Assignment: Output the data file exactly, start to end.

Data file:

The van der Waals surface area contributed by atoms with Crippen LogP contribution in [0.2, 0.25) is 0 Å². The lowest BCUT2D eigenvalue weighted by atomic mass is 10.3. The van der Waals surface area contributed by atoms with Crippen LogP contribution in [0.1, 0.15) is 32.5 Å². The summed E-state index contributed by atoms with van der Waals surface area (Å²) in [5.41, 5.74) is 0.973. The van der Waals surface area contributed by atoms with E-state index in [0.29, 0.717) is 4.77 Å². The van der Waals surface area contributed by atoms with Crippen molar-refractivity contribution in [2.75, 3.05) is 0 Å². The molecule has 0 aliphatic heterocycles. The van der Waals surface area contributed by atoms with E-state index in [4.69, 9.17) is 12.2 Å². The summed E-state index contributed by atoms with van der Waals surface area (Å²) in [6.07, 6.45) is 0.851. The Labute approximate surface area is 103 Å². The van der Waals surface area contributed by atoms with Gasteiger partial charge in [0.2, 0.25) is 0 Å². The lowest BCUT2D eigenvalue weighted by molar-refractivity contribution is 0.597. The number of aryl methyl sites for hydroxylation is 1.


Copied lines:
The van der Waals surface area contributed by atoms with Crippen LogP contribution in [0.2, 0.25) is 0 Å². The lowest BCUT2D eigenvalue weighted by atomic mass is 10.3. The van der Waals surface area contributed by atoms with Crippen LogP contribution in [0.1, 0.15) is 32.5 Å². The summed E-state index contributed by atoms with van der Waals surface area (Å²) in [5.41, 5.74) is 0.973. The van der Waals surface area contributed by atoms with E-state index in [0.29, 0.717) is 4.77 Å². The van der Waals surface area contributed by atoms with Crippen molar-refractivity contribution in [2.75, 3.05) is 0 Å². The molecule has 0 aliphatic heterocycles. The van der Waals surface area contributed by atoms with E-state index in [4.69, 9.17) is 12.2 Å². The summed E-state index contributed by atoms with van der Waals surface area (Å²) in [6.07, 6.45) is 0.851. The Labute approximate surface area is 103 Å². The van der Waals surface area contributed by atoms with Gasteiger partial charge in [0.2, 0.25) is 0 Å². The lowest BCUT2D eigenvalue weighted by molar-refractivity contribution is 0.597. The number of aryl methyl sites for hydroxylation is 1.